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Re: dir=auto makes no sense for descendant user-visible attributes

From: Ehsan Akhgari <ehsan@mozilla.com>
Date: Thu, 23 Feb 2012 11:10:48 -0500
Message-ID: <CANTur_6Nubvtb8vur90TyVBcOkV+RLwSDmUVWDbQMUc=XzK2Fg@mail.gmail.com>
To: "Aharon (Vladimir) Lanin" <aharon@google.com>
Cc: Martin J. Dürst <duerst@it.aoyama.ac.jp>, public-i18n-bidi@w3.org
How about something like:

<input name="phone" title="TELEPHONE" placeholder="(123) 456-7890">

If we introduce an attribsdir attribute, I can see people asking to
differentiate between different attributes, such as the example above.
>From a bidi perspective, the ultimate solution is to have a directional
attribute for every user visible attribute, such as titledir,
placeholderdir, etc.  But honestly I don't expect such a proposal to be
easily accepted in WHATWG, given the recent resistance towards


On Thu, Feb 23, 2012 at 6:49 AM, Aharon (Vladimir) Lanin

> Well, I, for one, am not so happy with my proposal :-).
> Its solution is to apply dir=auto to the individual user-visible
> attributes, even though in most cases the values of such attributes are not
> dynamic, but localized to the page locale, e.g. (in an English page) <input
> dir="auto" name="purpose" placeholder="The purpose of your visit.">. Using
> estimation for them is not just wasteful, but bound to reach the wrong
> conclusion occasionally.
> And it does not address the long-standing issue of no way to set the
> directionality of an attribute (other than using formatting
> characters). The canonical examples are:
> - <input dir="ltr" name="telephone" title="PHONE NUMBER.">, which has to
> be worked around as <span title="PHONE NUMBER."><input dir="ltr"
> name="telephone"></span>
> - <input dir="ltr" name="telephone" placeholder="PHONE NUMBER.">, which
> has no workaround other than RLE + PDF.
> What if we could instead have a new attribute, attribsdir="ltr|rtl|auto",
> which would determine the directionality in which the element's
> user-visible attributes must be displayed. A very important part of this
> would be the default value. IMO, it would be best if it could default to
> the dir attribute value of the closest ancestor - or the element itself
> unless it is <input> or <textarea> - that has an explicit dir attribute
> with a value other than "auto". If there is no such ancestor, the default
> is "ltr". Thus:
> - the only way to get attribsdir=auto is to specify it explicitly
> - the explicit dir attribute value of <input> and <textarea>, which is
> presumably meant to correspond to the directionality of their content, not
> their user-visible attributes, does not affect their default attribsdir.
> - with the exceptions of <input dir="...">, <textarea dir="...">, and
> <whatever dir=auto>, the result is backward-compatible.
> Examples:
> 1. <html><body><div title="?">: ltr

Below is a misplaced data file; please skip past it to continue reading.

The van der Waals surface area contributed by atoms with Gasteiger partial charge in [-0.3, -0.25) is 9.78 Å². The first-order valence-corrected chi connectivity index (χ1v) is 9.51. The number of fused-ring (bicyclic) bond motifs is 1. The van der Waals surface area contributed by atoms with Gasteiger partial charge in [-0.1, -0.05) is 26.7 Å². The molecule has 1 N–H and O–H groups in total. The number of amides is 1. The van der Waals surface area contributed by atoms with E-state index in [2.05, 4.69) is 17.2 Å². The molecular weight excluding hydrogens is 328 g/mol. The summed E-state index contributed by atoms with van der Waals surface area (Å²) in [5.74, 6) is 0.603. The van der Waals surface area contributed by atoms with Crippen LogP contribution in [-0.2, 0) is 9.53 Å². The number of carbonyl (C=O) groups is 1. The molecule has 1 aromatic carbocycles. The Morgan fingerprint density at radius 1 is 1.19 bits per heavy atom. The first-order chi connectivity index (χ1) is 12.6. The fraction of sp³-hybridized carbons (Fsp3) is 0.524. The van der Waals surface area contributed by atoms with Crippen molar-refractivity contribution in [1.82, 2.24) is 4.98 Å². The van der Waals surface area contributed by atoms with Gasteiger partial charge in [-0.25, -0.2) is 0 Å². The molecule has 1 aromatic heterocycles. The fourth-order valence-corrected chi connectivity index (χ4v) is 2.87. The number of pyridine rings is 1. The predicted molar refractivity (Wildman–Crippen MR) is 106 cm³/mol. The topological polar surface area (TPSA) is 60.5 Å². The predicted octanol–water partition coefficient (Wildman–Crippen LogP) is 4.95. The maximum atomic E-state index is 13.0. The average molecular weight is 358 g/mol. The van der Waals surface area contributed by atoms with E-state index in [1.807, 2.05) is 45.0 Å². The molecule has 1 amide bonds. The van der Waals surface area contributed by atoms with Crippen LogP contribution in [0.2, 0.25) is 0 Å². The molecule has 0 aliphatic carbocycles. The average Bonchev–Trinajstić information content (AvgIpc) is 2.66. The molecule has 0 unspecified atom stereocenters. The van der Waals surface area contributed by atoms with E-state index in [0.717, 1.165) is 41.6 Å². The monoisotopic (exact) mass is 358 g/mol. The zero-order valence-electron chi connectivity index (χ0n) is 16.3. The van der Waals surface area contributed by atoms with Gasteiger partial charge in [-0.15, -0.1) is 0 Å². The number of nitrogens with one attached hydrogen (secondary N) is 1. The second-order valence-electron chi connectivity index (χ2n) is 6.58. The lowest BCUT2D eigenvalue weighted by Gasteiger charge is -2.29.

> 2. <html dir=rtl><body><div title="?">: rtl
> 3. <html><body><div dir=rtl title="?">: rtl
> 4. <html><body><div><div dir=rtl><div><div title="?">: rtl
> 5. <html dir=rtl><body><div><input dir=ltr title="?"> : rtl
> 6. <html><body><div dir=rtl><div dir="auto" title="?">hello</div>: rtl
> 7. <html><body><div dir=rtl><div dir="auto">ltr content<div title="?">: rtl
> 8. <html dir=rtl><body><div title="?" attribsdir="ltr">: ltr
> 9. <html dir=rtl><body><div title="?" attribsdir="auto">: auto
> Even if we couldn't get the <input> and <textarea> exception, we would
> still be ok - the page would just have to specify attribsdir explicitly on
> the problematic inputs.
> Aharon
> On Thu, Feb 23, 2012 at 11:32 AM, "Martin J. Dürst" <
> duerst@it.aoyama.ac.jp> wrote:
>> On 2012/02/23 1:11, Ehsan Akhgari wrote:
>>> On Wed, Feb 22, 2012 at 10:04 AM, Aharon (Vladimir) Lanin<
>>> aharon@google.com
>>>> wrote:
>>  One possibility is to divorce user-visible attributes from their
>>>> elements'
>>>> directionality completely, always estimating the directionality of each
>>>> attribute by its content. This suffers from backwards compatibility
>>>> problems (since estimation is a heuristic that sometimes gives the wrong
>>>> answer).
>>>> A better possibility is to divorce it only for elements under the
>>>> influence of dir=auto. Thus, if an element has dir=auto (explicitly or
>>>> implicitly, the latter being the case for<bdi>), each of the attributes
>>>> in
>>>> the subrtree rooted at that element, with the exception of elements
>>>> specifying dir="ltr" or dir="rtl" and their descendants, must be
>>>> displayed
>>>> to the user as if they had a dir=auto of heir own.
>>> I like the second proposal better.  Although I have to say that it has
>>> been
>>> worded a bit vaguely.  What I have in mind is for the title attribute in
>>> the following example to have a resolved RTL direction:
>>> <p dir="auto" title="RTL TEXT followed by ltr text">ltr text FOLLOWED BY
>>> RTL TEXT</p>
>> I agree with Ehsan that the second proposal is better. It's something
>> that comes quite naturally once one gets used to it.
>> Regards,    Martin.
Received on Thursday, 23 February 2012 16:12:09 UTC

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